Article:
Ultraviolet Microbiological Water Treatment Systems

NSF ANSI 55 2016 Ultraviolet microbiological water

Of the many objectives undertaken at federal, state, and local levels, guaranteeing access to safe, clean water is one of the utmost necessities. However, many users are faced with the presence of contaminants in their already-treated water supplies, garnering the need for further guidance to reduce microorganisms in drinking water. Reduction of microorganisms, as addressed in 1987’s Report of Task Force on Guide Standard and Protocol for Testing Microbiological Water Purifiers, can be achieved through the use of ultraviolet radiation (UV).

The first edition of NSF/ANSI 55 was released by NSF International with considerations discussed in the expert task force’s report, andsubsequent revisions have built off that knowledge. NSF/ANSI 55-2016 – Ultraviolet microbiological water treatment systems, the newest revision, covers the minimum guidelines for point-of-entry and point-of-use UV water treatment systems that may be either microbiologically safe or microbiologically unsafe. These UV treatment systems are not intended for water that has an obvious contamination.

Through UV exposure from the treatment units designed through NSF/ANSI 55-2016 – Ultraviolet microbiological water treatment systems guidance, users can reduce considerably a variety of microorganisms from water supplies. These bacteria and viruses can impose serious threats to public health.

For example, some of the microorganisms reduced through NSF/ANSI 55-2016 – Ultraviolet microbiological water treatment systems guidance include:


Cryptosporidium is a microscopic parasite which lives in the intestines of infected humans or animals, causing the disease cryptosporidiosis. Since Cryptosporidium oocysts are protected by a strong outer shell that allows them to survive outside of the body for long periods of time, they are highly tolerant to chlorine disinfection.

Millions of Crypto parasites are released in bowel movements from infected individuals, and exposed individuals can become infected after accidentally swallowing the alveolates. Due to their resistance to chlorine and their main point of infection being through consumption, cryptosporidiosis is primarily spread through drinking water and recreational water. Symptoms of cryptosporidiosis are mainly gastrointestinal in nature and are often paired with fever and weight loss. These symptoms last for about 1 to 2 weeks in persons with healthy immune systems.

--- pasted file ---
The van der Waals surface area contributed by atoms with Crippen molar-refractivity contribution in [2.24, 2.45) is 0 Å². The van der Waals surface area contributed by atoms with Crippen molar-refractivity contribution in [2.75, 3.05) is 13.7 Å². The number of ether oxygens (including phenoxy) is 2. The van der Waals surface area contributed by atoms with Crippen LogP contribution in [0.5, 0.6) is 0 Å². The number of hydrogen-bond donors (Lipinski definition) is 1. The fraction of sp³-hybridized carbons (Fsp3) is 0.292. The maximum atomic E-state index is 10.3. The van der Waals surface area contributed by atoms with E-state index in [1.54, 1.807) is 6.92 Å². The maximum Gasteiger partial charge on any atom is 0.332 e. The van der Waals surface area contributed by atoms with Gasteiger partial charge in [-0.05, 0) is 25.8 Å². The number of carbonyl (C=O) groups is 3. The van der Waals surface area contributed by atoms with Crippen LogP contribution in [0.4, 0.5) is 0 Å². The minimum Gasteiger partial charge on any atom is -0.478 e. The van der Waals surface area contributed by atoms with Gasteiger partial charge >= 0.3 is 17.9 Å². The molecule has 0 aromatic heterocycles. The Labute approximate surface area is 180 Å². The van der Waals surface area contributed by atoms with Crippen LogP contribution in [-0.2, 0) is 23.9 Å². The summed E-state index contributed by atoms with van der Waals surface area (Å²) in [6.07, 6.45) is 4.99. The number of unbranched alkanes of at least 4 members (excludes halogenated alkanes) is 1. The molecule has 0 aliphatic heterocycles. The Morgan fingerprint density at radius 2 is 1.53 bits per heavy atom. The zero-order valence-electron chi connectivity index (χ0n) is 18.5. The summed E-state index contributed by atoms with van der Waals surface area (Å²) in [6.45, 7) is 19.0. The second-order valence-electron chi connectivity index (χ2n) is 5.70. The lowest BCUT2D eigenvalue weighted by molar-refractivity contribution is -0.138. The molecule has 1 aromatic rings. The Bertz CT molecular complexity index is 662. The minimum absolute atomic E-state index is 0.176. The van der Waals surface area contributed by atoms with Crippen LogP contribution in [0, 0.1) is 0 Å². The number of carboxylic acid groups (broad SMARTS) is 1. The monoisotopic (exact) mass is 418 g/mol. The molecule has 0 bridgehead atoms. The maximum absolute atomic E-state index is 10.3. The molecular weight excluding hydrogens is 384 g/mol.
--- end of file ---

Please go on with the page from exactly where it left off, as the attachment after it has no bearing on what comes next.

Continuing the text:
In the United States, there are approximately 748,000 cases of cryptosporidiosis each year.


Giardia cysts, like Cryptosporidium, are protected from chlorine disinfection by their strong outer shell. Because of this characteristic, Giardia are customarily spread through drinking water and recreational water that has been contaminated with feces from infected individuals as well.

Giardia Cryptosporidium Water UV

Giardiasis, which results from consumption of Giardia, is the most frequently diagnosed intestinal parasitic disease in the United States. The symptoms of giardiasis are relatively similar to those of cryptosporidiosis, with a similar duration (1 to 2 weeks). However, the disease can cause some less common symptoms, such as itchy skin, hives, and swelling of the eye and joints. In children, severe giardiasis can be extremely detrimental, as it might delay physical and mental growth, slow development, and cause malnutrition.

Ultraviolet Microbiological Water Treatment System Classification

Class A systems (40 mJ/cm2), one of the two classifications of UV water treatment systems from NSF/ANSI 55-2016 – Ultraviolet microbiological water treatment systems, are designed to disinfect and/or remove both Cryptosporidium and Giardia, along with bacteria and viruses, from contaminated water to a safe level.

Alternatively, Class B systems (16 mJ/cm2) are designed for supplemental bactericidal treatment of public or other drinking water that has been deemed acceptable by a local health agency.

The NSF/ANSI 55-2016 – Ultraviolet microbiological water treatment systems standard details the purification recommendations for these two UV water treatment system classifications, along with material performance guidelines and product literature and labeling information to be supplied by the manufacturer.

As for the changes made to the revision of the standard, they are found primarily in the tables of the document. In addition, it is noted that the NSF Joint Committee on Drinking Water Treatment Units intends “to eliminate the use of S. cerevisiae as a challenge organism for Class B devices from the Standard after September 2017.”

NSF/ANSI 55-2016 – Ultraviolet microbiological water treatment systems is available on the ANSI Webstore.
Share on Google Plus


Post a Comment